Patient Controlled Analgesia (PCA)


This leaflet is for anyone who may benefit from a Patient Controlled Analgesic (PCA) infusion. The leaflet describes the PCA infusion and how it works, together with any side effects that may occur.

Patient Controlled Analgesia (PCA) is a method of pain relief that can be provided after your anaesthetist will help you to decide if PCA is the best method for you.

What is Patient Controlled Analgesia?

PCA is a type of pain relief, which allows you to manage your own pain relief. You do not have to wait for a nurse to prepare the injections. A special pump containing pain relieving medication allows you to control the amount of pain relief you receive.

How does a PCA machinework?

You are connected to a machine which contains a supply of pain relieving medicine which is connected to a tube leading from the pump into a vein into your arm.

You are given a hand held button to press, to tell the machine to give you a dose of the painkiller. The PCA will be programmed by the doctor or nurse to control the dose of painkiller you receive when you press the button.

How do I know if PCA is suitable for me?

PCA is suitable for a wide range of patients following surgery. Your doctor or nurse will help you decide if PCA is appropriate for you. You will need to be able to press a hand held button attached to the PCA pump.

When will I start using the PCA?

You are able to press the button as soon as you are awake from your operation, however if you find difficulty in pressing the button you must inform the nurse.

How often should I press the button?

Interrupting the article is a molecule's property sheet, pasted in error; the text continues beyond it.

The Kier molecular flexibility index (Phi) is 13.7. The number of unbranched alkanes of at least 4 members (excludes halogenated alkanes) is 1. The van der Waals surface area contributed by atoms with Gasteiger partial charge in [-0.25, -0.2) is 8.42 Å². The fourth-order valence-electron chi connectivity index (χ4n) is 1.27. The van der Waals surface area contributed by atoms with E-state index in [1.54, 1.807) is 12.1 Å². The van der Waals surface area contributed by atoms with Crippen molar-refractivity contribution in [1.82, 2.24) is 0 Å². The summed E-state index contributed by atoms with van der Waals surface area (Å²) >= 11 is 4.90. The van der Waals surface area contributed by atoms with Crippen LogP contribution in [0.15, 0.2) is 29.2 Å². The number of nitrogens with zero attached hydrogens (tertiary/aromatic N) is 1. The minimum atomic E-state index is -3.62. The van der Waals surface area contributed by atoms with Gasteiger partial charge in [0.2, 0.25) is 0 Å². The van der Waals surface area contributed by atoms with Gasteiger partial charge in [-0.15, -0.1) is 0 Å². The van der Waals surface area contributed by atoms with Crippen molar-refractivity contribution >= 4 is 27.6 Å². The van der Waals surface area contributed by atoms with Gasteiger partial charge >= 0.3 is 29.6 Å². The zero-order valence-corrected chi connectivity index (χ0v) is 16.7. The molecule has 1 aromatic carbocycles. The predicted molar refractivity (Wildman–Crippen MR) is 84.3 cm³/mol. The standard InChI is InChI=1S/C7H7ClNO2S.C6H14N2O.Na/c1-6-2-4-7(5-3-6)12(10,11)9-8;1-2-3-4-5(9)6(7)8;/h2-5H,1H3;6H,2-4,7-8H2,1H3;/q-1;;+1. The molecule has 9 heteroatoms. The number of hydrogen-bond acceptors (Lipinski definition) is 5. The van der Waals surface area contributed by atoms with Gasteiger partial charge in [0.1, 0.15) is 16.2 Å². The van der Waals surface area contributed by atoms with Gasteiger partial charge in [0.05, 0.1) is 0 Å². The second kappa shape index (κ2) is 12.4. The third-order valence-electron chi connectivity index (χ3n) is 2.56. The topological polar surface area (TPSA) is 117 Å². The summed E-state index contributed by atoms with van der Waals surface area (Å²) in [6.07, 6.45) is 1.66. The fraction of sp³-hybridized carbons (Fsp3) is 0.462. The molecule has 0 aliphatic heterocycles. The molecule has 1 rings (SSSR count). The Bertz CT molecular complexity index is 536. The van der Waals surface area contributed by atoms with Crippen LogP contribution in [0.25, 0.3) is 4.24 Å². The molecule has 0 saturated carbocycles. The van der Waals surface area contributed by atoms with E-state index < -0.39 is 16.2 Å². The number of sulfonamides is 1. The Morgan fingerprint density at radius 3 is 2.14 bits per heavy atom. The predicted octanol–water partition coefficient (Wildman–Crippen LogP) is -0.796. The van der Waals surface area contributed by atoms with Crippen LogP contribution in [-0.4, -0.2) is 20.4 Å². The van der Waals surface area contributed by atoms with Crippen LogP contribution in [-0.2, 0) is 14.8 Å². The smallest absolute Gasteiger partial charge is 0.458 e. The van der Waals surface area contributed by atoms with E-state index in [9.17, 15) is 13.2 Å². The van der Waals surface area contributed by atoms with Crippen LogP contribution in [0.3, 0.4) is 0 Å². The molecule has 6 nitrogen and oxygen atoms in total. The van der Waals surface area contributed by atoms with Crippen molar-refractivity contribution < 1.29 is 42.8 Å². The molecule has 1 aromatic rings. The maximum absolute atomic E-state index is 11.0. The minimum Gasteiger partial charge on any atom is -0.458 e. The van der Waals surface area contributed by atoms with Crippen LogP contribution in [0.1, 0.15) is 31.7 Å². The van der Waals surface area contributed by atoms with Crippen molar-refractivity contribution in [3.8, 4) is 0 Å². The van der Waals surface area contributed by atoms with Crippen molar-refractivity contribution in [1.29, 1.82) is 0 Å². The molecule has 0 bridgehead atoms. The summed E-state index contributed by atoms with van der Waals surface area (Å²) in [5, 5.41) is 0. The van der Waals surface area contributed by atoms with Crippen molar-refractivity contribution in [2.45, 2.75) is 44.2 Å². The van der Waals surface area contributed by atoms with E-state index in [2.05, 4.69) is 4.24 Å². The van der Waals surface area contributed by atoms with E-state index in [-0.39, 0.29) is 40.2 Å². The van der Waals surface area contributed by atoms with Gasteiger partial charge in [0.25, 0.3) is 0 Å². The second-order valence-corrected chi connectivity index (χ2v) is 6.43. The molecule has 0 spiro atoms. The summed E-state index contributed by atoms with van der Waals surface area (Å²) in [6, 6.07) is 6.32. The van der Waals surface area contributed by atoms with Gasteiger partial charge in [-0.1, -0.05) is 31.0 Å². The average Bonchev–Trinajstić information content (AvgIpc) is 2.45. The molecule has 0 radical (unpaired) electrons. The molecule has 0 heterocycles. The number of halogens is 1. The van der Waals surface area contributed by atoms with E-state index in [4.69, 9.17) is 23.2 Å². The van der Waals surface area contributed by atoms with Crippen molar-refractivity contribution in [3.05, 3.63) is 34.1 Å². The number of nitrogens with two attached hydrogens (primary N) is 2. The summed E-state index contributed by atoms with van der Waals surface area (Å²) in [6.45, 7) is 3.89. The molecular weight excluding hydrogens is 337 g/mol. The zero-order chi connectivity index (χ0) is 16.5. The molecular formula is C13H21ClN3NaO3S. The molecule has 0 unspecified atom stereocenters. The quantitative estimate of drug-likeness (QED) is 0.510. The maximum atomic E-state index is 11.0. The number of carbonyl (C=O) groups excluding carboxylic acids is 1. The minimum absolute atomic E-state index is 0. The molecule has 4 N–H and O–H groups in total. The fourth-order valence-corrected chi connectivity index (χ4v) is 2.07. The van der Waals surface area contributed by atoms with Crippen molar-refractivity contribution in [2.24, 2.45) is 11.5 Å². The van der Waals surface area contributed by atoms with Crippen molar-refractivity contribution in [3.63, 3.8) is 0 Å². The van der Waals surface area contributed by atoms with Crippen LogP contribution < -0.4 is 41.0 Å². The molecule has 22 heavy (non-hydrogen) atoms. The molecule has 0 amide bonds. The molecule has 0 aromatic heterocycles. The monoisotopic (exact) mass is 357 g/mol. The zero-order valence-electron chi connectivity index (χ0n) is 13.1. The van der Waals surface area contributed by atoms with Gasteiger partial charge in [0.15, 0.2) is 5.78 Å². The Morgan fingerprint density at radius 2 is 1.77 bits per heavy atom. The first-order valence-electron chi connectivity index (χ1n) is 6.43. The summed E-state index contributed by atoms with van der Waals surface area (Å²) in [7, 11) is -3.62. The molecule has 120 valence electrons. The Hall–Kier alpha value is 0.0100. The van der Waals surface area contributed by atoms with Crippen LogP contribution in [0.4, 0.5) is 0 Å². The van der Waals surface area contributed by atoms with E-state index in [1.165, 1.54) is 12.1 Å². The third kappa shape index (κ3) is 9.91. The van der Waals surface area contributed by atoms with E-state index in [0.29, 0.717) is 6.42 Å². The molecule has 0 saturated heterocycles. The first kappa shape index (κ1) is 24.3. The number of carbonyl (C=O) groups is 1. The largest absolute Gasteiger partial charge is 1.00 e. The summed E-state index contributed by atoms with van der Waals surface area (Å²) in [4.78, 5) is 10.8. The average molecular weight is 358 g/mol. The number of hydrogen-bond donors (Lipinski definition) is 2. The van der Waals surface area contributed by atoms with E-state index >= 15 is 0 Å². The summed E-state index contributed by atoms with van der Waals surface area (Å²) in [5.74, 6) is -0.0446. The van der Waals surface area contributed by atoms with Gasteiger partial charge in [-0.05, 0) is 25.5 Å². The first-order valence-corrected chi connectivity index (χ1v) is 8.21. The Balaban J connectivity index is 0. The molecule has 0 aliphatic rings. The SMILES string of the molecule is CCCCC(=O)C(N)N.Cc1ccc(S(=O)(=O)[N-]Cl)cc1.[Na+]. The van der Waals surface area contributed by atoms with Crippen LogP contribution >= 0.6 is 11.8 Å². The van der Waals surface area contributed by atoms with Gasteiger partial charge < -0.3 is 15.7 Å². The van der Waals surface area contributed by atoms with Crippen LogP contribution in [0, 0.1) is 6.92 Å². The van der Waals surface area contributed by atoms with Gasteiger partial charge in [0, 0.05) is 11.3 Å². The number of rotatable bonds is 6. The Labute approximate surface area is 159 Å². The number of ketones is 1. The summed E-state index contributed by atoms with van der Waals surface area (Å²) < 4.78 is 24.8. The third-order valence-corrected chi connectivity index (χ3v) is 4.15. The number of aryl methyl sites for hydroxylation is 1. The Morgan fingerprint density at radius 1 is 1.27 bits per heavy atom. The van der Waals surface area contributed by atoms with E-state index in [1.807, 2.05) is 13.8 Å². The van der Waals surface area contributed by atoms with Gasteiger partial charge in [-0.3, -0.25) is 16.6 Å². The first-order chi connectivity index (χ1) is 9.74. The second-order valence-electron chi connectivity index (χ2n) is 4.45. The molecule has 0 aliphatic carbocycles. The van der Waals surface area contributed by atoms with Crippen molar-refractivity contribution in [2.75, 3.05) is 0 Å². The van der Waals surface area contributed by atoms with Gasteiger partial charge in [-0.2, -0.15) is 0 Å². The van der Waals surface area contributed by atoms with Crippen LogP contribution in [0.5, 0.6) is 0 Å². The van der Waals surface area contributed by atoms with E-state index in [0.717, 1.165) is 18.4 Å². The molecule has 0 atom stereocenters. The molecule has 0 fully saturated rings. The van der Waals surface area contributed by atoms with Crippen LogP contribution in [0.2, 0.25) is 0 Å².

If you feel uncomfortable simply press the button on the hand set. You cannot give yourself too much pain relief as there is a timer built into the PCA to stop you having too much. It is important to remember that the chance of you becoming addicted to the pain relief is very unlikely.

How long should I use it for?

For as long as necessary. Generally after 48 hours most patients find that their pain is controlled well on tablets, however it is important to note that tablets must be taken at regular intervals and not when you have pain.

Advantages and disadvantages

  • With the PCA you are in control of your own pain relief, you do not have to wait for the nurses to fetch your pain killers.
  • You are able to move about the bed more easily and get out of bed sooner than with most other kinds of pain killers.
  • Patients with good pain relief progress more quickly and go home earlier.
  • PCA is very safe as long as only you press the button. Only you know how much pain you feel and how much pain killer you need to relieve it.

  • The strong pain killer can cause side effects in some people. You may feel slightly drowsy at times, this is quite normal. Very occasionally some patients feel a little sick. Please tell the nurse if you feel sick so that you can be given an anti – sickness medicine.

Will I be given other pain killers?

You may be given Paracetamol and sometimes an antiinflammatory drug as well as the PCA. This combination of drugs will give you the very best possible pain relief.

Pain Assessment

You will be asked by the nurse to describe your pain to ensure your pain relief is satisfactory. You will be asked to describe your pain on a visual scale or on a numeric scale between 0 and 10.